What if everything you thought you knew about energy was exactly backwards? What if the way that we currently do electricity is actually the most expensive option, and all of that fancy “clean-tech” and “green-tech” actually the cheapest option? Listen to the Outside/In podcast episode GRIDLOCKED for answers.
Conventional wisdom has it that without baseload power—coal and nuclear plants running in the background at all times—the grid will become unreliable. After all, how could wind and solar keep the lights on when they are so inherently variable? But now, a growing number of people are challenging that idea. In this interview, Jesse Morris, with the Rocky Mountain Institute, argues baseload power isn’t necessary.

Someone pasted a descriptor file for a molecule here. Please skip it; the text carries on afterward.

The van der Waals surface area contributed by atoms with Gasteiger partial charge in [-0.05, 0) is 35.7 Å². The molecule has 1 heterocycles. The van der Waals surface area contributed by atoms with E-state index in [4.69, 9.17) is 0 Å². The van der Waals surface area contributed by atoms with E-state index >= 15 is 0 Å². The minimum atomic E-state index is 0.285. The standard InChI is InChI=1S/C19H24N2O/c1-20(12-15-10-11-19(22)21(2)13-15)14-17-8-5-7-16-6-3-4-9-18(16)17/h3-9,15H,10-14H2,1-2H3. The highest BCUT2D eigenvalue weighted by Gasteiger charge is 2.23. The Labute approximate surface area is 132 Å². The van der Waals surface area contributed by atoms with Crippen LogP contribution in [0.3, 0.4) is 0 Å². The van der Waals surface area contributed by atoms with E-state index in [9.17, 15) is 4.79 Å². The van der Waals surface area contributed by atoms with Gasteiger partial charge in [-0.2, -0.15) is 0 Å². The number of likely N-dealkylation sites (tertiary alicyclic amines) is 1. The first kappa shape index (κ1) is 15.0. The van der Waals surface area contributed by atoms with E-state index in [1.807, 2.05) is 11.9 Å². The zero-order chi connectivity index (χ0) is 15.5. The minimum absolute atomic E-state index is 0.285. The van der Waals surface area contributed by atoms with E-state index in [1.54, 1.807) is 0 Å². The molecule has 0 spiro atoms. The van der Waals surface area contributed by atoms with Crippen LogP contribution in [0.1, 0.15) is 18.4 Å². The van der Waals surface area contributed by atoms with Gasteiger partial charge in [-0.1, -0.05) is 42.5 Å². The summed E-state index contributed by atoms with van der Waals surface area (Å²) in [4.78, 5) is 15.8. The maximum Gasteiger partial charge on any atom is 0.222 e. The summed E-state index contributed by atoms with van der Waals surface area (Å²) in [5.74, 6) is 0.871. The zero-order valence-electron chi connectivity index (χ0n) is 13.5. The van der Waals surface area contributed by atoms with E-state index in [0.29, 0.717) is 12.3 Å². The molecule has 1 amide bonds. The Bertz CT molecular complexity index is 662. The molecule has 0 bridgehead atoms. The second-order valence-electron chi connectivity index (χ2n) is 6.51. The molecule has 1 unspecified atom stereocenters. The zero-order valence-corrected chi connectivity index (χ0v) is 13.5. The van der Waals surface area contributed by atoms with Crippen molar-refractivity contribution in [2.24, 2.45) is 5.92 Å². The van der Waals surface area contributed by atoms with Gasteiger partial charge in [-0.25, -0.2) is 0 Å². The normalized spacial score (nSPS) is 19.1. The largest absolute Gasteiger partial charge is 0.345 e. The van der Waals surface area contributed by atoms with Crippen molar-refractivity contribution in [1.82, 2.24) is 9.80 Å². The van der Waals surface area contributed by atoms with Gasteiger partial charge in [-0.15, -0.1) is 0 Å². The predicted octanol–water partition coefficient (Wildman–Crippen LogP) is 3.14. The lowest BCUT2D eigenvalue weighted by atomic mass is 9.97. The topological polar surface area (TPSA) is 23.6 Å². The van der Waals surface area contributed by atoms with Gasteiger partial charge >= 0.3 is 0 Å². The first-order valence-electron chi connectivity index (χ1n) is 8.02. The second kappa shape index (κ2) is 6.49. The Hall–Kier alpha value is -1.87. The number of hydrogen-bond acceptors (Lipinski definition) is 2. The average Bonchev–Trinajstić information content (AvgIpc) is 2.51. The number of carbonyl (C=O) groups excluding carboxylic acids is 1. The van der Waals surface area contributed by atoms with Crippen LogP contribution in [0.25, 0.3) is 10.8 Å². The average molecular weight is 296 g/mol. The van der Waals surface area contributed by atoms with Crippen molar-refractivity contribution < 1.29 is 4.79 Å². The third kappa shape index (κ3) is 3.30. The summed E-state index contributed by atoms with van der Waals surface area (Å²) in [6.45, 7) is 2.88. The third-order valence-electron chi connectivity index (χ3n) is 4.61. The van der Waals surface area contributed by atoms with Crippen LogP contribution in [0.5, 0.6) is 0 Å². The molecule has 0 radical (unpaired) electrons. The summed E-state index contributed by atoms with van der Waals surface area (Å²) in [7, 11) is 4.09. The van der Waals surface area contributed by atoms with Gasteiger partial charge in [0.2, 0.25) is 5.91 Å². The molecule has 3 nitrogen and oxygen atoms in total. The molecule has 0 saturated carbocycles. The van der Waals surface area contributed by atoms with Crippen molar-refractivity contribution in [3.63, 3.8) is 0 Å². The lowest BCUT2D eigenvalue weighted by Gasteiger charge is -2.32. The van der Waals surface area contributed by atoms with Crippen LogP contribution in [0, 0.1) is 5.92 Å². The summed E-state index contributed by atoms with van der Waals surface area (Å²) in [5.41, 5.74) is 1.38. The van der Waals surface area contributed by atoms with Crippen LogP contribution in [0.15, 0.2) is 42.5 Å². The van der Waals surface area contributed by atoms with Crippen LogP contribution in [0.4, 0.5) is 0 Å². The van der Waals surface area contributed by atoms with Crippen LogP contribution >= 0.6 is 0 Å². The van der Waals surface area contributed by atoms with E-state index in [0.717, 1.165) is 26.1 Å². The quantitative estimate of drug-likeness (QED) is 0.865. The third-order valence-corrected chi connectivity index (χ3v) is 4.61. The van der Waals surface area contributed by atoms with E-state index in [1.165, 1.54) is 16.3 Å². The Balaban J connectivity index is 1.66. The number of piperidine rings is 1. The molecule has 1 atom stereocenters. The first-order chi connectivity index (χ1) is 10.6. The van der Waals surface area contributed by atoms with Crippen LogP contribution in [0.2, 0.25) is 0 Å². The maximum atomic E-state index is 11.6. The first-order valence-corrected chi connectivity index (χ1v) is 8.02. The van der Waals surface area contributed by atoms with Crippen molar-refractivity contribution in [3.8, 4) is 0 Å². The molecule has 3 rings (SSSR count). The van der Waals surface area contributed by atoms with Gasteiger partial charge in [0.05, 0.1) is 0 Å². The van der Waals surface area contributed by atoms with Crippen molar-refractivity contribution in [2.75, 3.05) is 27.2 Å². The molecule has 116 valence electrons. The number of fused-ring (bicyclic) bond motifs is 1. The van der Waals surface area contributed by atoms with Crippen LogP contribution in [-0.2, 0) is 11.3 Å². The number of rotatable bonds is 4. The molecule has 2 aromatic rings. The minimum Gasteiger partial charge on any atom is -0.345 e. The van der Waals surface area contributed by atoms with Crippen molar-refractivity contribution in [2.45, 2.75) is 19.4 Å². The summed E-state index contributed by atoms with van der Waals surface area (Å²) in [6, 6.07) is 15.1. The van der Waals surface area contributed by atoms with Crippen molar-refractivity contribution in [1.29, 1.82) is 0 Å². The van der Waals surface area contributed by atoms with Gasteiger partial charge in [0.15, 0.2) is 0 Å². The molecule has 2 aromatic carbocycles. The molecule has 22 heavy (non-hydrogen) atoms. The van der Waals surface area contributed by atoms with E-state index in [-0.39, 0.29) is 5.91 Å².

Historically, electricity pricing has been relatively straightforward: the more you use, the more you pay. But today, that simple equation is not so simple. Increasingly, the time of day when you use electricity factors into the cost as well.
Denmark gets some 40 percent of its power from wind energy, but it’s aiming for even more—going fully renewable by 2030. In order to do that, it’s going to have to shake up the traditional relationship between electricity supply and demand, and the country is looking to a tiny island in the middle of the Baltic Sea for guidance.